Vol.XIV No.V Pg.6
July 1977

Saved By Forgiveness

Robert F. Turner

In Rom. 2:13 (A.S.) the words just and justified nave footnotes. We are reminded that these could be translated, righteous and accounted righteous. In Rom. 3:20, and again in 3:2, the same rotation is found. God's plan for man's justification, and for man's righteousness, are the same. Whatever it takes to bring about his justification, it takes to make him righteous.

Some tell us that the Son of God was given a "body" so that lie could live a perfect life in our stead; and that lire, "imputed" to us, becomes our righteousness. Heb. 10: 5-7 is cited, but the context there clearly refers to body offered on the cross so that sins maybe offered (vs. 10,12f) But does not Rom. 3:26 say that it is by "his righteousness" that God can be both just and the justifier of the believer? Yes, and "his righteousness is "for the remission of sins". Reference is to the obedience of Christ upon the cross — to the shedding of His blood. Compare 3:24 with 5:9.

Rom. 4: is the "imputation" chapter and here Paul clearly identifies the operation as one of forgiveness. Instead of imputing the perfect life of Christ to us, God does NOT impute sin Compare Rom. 4:6-8, with 2 Cor. 5:18-21 and see that God "reconciled us to Himself by Jesus Christ," the process being, "not imputing their trespasses unto them." And how could he, in justice, not impute our trespasses." His Son, who knew no sin, became our sin (offering), "that we might be made the righteousness of God in him." In previous articles (v.14, no. 4) we have shown that Christ lived a perfect life as His own obligation, qualifying Himself as an offering for the sins of others.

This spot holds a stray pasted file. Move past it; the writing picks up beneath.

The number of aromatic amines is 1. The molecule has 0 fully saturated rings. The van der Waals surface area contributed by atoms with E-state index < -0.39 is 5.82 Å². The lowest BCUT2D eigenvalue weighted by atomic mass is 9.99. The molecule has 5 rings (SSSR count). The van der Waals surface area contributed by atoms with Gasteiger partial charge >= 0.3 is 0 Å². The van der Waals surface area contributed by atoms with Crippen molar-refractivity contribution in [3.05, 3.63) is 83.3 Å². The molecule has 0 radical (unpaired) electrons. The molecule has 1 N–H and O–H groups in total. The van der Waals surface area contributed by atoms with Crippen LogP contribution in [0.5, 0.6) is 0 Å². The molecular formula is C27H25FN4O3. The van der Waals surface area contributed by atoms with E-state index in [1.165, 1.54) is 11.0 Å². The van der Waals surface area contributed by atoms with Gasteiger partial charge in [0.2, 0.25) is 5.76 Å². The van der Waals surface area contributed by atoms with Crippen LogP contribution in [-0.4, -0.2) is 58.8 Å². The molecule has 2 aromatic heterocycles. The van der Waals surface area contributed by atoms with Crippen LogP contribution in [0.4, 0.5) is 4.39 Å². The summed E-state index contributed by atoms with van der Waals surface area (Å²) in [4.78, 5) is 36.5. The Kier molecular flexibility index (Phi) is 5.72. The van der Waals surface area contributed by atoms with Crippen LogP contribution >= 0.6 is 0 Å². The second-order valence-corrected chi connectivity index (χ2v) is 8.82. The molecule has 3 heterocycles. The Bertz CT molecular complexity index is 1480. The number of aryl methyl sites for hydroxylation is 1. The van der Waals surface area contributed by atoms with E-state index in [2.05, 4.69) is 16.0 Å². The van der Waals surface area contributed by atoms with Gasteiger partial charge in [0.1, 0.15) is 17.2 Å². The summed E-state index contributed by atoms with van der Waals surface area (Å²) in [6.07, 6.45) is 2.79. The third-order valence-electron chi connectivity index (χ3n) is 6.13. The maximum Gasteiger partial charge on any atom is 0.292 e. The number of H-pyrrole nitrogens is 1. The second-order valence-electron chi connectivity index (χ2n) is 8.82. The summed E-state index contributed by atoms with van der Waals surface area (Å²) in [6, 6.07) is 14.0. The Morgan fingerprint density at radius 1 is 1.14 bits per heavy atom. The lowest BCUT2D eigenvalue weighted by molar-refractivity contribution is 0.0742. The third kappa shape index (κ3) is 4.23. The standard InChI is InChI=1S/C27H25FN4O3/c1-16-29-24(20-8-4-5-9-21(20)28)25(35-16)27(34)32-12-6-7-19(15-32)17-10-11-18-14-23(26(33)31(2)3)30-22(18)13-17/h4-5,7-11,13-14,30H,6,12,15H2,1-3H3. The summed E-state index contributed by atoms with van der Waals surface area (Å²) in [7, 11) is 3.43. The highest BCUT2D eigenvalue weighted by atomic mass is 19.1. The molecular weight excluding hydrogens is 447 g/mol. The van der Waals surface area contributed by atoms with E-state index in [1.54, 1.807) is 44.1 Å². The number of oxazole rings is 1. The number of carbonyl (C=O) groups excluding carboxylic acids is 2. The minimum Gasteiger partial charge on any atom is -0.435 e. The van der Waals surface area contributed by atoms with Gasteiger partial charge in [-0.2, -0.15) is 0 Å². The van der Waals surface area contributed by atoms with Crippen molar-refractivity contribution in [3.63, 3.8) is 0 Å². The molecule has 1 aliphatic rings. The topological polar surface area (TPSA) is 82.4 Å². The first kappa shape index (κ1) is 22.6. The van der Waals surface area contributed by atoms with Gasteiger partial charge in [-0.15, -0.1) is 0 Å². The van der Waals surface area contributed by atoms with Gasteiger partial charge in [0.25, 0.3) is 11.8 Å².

Now look at Romans 5, A.S.: "the free gift came of many trespasses unto justification." The footnote reminds us that the Greek here is "an act of righteousness," which would make it refer to Christ's death. Such is strengthened by v.18, where the text reads, through one act of righteousness." In such a setting we can confidently affirm that "through the obedience of the one shall the many be made righteous" (v.19), refers to the obedience of Christ unto death — giving Himself upon the cross for our sins. Jesus faced the cross with the dread of death common to man, but determined to do the Father's will. He made the Father's will His own will (Matt. 26:39-f; Heb. 5:8-9), and "bare our sins in His body upon the tree, that we, having died unto sins, might live unto righteousness" (1 Pet. 2:24).

The teaching that the perfect pre-crucifixion life of Christ is somehow credited to us for our righteousness, has its root in Calvinism. Denying any "human implementation," and seek to explain t h e "preservation of the elect, this fanciful dream developed. It is tragic to see gospel preachers, caught in the web of such error.

The MEANS of our redemption is Jesus Christ, "delivered up for our trespasses, and raised for our justification" (Rom, 4:25). (We are saved by HIS life — after death.) THE OPERATION is forgiveness (via the offering and intercession, Heb. 7:22-f) and the CONDITION is an obedient faith.